Sunday, January 28, 2007

Ideas to halt dropping out abound at summit

Quote of the day.

My schooling not only failed to teach me what it professed to be teaching, but prevented me from being educated to an extent which infuriates me when I think of all I might have learned at home by myself.
--George Bernard Shaw

The post below is about the summit to try to halt dropout rates in our public schools. A number of people attended the session but I do not see that a large group of dropouts attended the meeting. It seems if you want to halt the dropout rates in public schools you should speak to dropouts.

Recently New Hampshire changed the age of mandatory education from 16 to 18 this change may only increase the dropout rates. While others States have recently decreased the mandatory age of attendance from 18 to 16 New Hampshire took a step backgrounds by increasing the age to 18.

One of the major problems with public schools is that the are a one size fits all education system with little room for diversity especially when it comes to thinking. The best solution is choice, choice for both parent and child to decide what is the best forum for the child to reach their full potential. However our public education system spends more time serving the teachers, administrators and those who attach themselves to the gravy train than the very people they are to serve the students.

The following story appeared in the Union Leader.

Ideas to halt dropping out abound at summit
Sunday News Staff

Manchester – It took just six hours to come up with more than two dozen strategies to keep kids in school, and organizers of yesterday's city summit on reducing the dropout rate hailed it as "tremendous start."

About 150 educators, parents, community organizers and students gathered for the summit, sponsored by the Makin' It Happen Coalition and held at Southern New Hampshire University.

Among the ideas that emerged:

More alternative education and training programs.
In-school suspension with academic and other support.
Better communication with parents.
Earlier intervention for struggling students.
After-school programs.
Partnerships with local businesses.
Mentoring to promote teacher-student interaction.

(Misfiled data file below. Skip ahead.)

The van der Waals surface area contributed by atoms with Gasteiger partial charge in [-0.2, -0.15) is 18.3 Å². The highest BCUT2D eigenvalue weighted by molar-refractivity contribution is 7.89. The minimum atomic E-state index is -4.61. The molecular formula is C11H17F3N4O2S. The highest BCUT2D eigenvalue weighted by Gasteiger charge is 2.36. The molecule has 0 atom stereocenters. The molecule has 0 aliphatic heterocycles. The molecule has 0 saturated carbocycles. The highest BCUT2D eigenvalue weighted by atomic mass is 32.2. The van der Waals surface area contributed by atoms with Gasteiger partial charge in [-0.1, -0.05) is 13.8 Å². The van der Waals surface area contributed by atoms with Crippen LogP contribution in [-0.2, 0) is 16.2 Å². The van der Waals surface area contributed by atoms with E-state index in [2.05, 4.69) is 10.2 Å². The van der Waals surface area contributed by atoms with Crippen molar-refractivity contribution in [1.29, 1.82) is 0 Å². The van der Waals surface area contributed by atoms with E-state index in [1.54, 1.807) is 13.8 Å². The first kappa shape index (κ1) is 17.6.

Bringing social services directly into the schools.
Tym Rourke, executive director of Makin' It Happen, said organizers will compile all the ideas that came out of yesterday into a planning document for future strategy sessions.

Mary Heath, deputy commissioner of the New Hampshire Department of Education, told the group the latest data shows a slight decline in New Hampshire's dropout rate last year. "We are looking to that as a positive sign that all of your efforts are working," she said.

Heath also said raising the compulsory school attendance age, as Gov. John Lynch has advocated, "sends a message to every single student across the state of New Hampshire that a high school diploma is an essential ingredient for life, and that every student in the state of New Hampshire is so important that we want them to have a high school diploma."

Kathy Hamilton of the Boston Private Industry Council was the morning's keynote speaker. That group convened a task force that looked at the dropout problem in Boston's public schools and proposed solutions.

Hamilton noted dropouts are less likely to get jobs, and more likely to be incarcerated or need social services, than their peers. Her group estimated the cost to society for someone to drop out is $425,000 over a lifetime.

"It's a human crisis because the consequences are so dire," she said. "But it's also an economic issue that affects each and every one of us."

Hamilton also showed a chart estimating the lifetime earnings of Massachusetts residents who attain certain education levels. Someone without a high school diploma could be expected to earn $954,407, while someone with a high school diploma or the equivalent jumps to nearly $1.4 million. An associate's degree brings that up to $1.8 million; a bachelor's degree could earn you nearly $2.8 million.

"People talk about winning the lottery," Hamilton said. "Really, all you've got to do is stay in school."

Members of the Mayor's Youth Advisory Council were among about a dozen students who lent their insights to yesterday's sessions. The MYAC has been conducting focus groups on the dropout issue and plans to report its findings to city leaders this spring.

Fred Bramante, a member of the State Board of Education, closed out the day's events, sharing the story of his own transformation, from a student who finished near the bottom of his high school class to a successful businessman and policymaker. "School taught me I was not very bright -- and life taught me that school was wrong," he said. "But I remember what it felt like."

Bramante suggested that all youngsters "have something special inside them," and it's up to the school system to find and nurture their interests, passions and dreams. "It's not about all. It's about each," he said.

1 comment:

Nels said...

The dropout rate for homeschoolers is roughly zero. After all, if homeschool just isn't working out for the student, he and his parents can simply change what they're doing to make it work. They can give the kid what he needs, when he needs it.

That's the one solution to the dropout problem, and it's the one solution that the public schools can never use.